Being strong has perks! We need muscle strength to carry out the functional movements we do every day and to help us maintain a healthy body composition. One reason people get old physically is they lose muscle strength and mass. But, being strong has other positive health bonuses as well.
One of the leading contributors to early mortality in Western countries is type 2 diabetes. This often “silent” disease slowly damages cells and tissues, including blood vessels and nerves. Shockingly, the CDC points out that the odds of dying of a heart attack or stroke is 200 to 400% higher in people with diabetes. In fact, cardiovascular disease is the leading cause of death in people with type 2 diabetes. Uncontrolled blood sugars are a ticking time bomb in terms of future health risks. Anything we can do to keep blood sugars under control and reduce the odds of diabetes is positive for long-term health.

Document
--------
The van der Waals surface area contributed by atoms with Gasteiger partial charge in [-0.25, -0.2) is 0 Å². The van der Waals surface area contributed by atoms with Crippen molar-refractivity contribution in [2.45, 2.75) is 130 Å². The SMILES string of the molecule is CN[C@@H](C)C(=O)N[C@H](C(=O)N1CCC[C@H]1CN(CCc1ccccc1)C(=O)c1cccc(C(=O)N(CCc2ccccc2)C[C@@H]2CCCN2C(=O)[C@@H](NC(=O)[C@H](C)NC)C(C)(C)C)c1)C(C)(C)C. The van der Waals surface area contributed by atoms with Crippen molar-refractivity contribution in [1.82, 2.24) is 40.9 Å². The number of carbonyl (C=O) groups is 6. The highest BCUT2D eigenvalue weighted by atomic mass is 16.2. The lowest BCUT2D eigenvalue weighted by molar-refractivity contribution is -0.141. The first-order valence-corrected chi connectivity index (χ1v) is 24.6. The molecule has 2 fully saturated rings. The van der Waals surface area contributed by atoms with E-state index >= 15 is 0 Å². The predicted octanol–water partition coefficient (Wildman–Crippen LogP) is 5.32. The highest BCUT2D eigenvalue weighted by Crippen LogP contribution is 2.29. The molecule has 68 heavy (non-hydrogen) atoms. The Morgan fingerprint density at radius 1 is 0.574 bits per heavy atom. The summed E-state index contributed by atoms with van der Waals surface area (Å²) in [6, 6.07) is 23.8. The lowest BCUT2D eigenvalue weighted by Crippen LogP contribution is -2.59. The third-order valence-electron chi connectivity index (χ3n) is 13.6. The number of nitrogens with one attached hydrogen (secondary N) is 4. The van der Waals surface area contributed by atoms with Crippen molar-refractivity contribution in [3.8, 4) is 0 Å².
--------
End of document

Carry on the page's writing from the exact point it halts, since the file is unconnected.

One lifestyle habit that helps lower the risk of type 2 diabetes is aerobic exercise. But how? Exercise that boosts the heart rate for sustained periods of time increases the number of receptors on cells that take up glucose. So, aerobic activity improves insulin sensitivity. In fact, research shows a combination of exercise and modest weight loss reduces the risk of developing type 2 diabetes by 58% in people who are at high risk.
Some studies also show that taking a 10-minute walk after meals is more effective for blood sugar control than 30 minutes of continuous aerobic exercise. It makes sense because you’re absorbing glucose from the meal you’ve just eaten and exercise primes cells to take up that glucose. Aerobic exercise also lowers type 2 diabetes risk by keeping body weight in check.
Strength Training and Type 2 Diabetes
What about strength exercise? It’s clear we need strength training to limit the loss of muscle tissue and prevent sarcopenia and frailty. Now, new research shows strong muscles may help keep type 2 diabetes at bay. This study, published in Mayo Clinic Proceedings, explores a link between muscle strength and protection against type 2 diabetes.